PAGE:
On September 9, 2013, a cargo ship’s pipeline leaked 233,000 gallons of molasses into the harbor waters off the Honolulu coast. The result was the almost immediate suffocation death of over 25,000 fish, and counting. The shipping company responsible for the disaster, a company called Matson, has declared that they will pay for everything related to the cleanup, but that will prove to be a very difficult task.
Molasses, unlike oil, floats to the bottom of water because it’s heavier. So, skimmers cannot be used to expedite the recovery of the molasses. The molasses will eventually wash away, but in the meantime, since it’s absorbing all of the oxygen, the animals that live in the harbor who need the oxygen to survive, can’t get it and are suffocating as a result. It’s not like the fish can call up a personal injury attorney in Honolulu. They need us to step up on their behalf and act, and that’s exactly what happened.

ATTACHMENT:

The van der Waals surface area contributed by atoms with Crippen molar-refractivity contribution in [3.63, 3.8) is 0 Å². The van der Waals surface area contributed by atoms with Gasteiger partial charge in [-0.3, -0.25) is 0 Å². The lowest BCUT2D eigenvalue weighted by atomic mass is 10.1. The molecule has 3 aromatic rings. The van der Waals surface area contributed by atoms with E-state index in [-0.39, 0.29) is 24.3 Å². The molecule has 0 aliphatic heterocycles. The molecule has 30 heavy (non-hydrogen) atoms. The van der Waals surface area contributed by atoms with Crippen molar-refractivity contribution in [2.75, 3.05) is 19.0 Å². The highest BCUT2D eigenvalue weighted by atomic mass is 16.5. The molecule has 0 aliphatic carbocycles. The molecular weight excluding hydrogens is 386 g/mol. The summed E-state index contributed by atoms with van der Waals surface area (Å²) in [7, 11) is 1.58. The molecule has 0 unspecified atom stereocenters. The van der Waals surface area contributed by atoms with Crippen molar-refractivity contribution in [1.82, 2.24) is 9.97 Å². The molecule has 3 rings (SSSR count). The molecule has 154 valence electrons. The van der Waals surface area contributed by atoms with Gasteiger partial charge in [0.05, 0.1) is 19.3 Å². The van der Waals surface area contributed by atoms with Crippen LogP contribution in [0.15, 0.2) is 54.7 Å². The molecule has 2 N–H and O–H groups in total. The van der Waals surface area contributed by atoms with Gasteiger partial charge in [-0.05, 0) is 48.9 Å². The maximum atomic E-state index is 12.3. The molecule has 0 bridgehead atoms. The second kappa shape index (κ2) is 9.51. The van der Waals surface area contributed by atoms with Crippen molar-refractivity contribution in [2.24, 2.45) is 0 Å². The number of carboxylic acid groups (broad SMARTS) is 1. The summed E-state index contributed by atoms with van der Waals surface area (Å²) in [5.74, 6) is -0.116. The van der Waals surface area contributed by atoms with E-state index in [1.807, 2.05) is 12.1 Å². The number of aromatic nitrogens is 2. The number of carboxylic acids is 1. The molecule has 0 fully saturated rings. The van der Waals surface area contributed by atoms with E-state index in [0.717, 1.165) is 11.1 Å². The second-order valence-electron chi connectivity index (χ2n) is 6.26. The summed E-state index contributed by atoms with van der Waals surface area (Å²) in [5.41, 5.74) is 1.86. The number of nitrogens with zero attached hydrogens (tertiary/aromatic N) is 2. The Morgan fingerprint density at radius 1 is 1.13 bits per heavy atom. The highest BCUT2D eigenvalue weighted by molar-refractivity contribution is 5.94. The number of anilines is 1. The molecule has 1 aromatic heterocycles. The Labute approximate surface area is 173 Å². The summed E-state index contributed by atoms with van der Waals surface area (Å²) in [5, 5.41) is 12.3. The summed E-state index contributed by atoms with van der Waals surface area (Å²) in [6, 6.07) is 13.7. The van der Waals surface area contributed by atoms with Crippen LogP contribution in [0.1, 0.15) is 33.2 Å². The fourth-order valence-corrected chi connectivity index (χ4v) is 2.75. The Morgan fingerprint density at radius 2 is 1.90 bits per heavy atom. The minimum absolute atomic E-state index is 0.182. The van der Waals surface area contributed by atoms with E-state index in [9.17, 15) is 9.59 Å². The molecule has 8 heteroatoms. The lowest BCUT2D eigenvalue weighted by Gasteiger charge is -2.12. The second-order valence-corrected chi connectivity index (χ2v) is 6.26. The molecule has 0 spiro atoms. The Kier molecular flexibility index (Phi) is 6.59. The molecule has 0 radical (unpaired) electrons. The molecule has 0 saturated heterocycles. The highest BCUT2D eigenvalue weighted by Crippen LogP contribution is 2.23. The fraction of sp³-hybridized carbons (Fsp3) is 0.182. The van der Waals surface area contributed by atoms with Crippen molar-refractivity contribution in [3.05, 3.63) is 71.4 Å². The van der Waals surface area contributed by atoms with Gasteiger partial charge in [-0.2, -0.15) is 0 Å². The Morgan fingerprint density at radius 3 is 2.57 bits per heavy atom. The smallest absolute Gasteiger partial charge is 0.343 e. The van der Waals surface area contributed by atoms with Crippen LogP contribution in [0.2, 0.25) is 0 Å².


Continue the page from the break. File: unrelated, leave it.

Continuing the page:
Prior to this incident, molasses wasn’t considered to be a dangerous substance, and no spill response plan was required. But, because of the high numbers of dead fish and the egregious environmental impact the molasses spill has had on the local environment, the government’s opinion has changed. In an almost immediate action, the Hawaii Department of Transportation began requiring all companies doing business in Hawaii’s ports to prepare and present spill response plans in an effort to reduce the environmental impact should anything like this happen again.
In both the Deepwater Horizon oil spill and the molasses spill in Hawaii, lessons were learned that will hopefully help prevent future similar environmental disasters. Since not every disaster can be predicted, though, it’s good to know that part of the takeaway from these events includes measures that can be taken to act jointly and swiftly in order to minimize the impact of a disaster when it does strike.